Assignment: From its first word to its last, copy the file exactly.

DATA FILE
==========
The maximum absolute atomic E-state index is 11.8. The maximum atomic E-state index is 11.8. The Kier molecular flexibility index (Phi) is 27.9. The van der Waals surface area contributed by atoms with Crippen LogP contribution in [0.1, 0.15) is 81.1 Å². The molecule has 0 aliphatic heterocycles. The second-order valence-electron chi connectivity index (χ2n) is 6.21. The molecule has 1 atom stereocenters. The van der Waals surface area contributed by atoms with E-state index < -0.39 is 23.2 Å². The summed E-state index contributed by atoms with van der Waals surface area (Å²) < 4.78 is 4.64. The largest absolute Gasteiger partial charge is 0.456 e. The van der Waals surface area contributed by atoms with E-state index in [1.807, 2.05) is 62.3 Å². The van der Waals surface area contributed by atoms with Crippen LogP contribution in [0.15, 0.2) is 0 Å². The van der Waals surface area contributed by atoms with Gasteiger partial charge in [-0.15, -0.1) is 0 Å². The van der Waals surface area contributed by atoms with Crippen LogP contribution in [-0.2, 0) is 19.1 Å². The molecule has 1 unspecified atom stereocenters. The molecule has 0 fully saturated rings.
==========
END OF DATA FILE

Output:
The maximum absolute atomic E-state index is 11.8. The maximum atomic E-state index is 11.8. The Kier molecular flexibility index (Phi) is 27.9. The van der Waals surface area contributed by atoms with Crippen LogP contribution in [0.1, 0.15) is 81.1 Å². The molecule has 0 aliphatic heterocycles. The second-order valence-electron chi connectivity index (χ2n) is 6.21. The molecule has 1 atom stereocenters. The van der Waals surface area contributed by atoms with E-state index < -0.39 is 23.2 Å². The summed E-state index contributed by atoms with van der Waals surface area (Å²) < 4.78 is 4.64. The largest absolute Gasteiger partial charge is 0.456 e. The van der Waals surface area contributed by atoms with E-state index in [1.807, 2.05) is 62.3 Å². The van der Waals surface area contributed by atoms with Crippen LogP contribution in [0.15, 0.2) is 0 Å². The van der Waals surface area contributed by atoms with Gasteiger partial charge in [-0.15, -0.1) is 0 Å². The van der Waals surface area contributed by atoms with Crippen LogP contribution in [-0.2, 0) is 19.1 Å². The molecule has 1 unspecified atom stereocenters. The molecule has 0 fully saturated rings.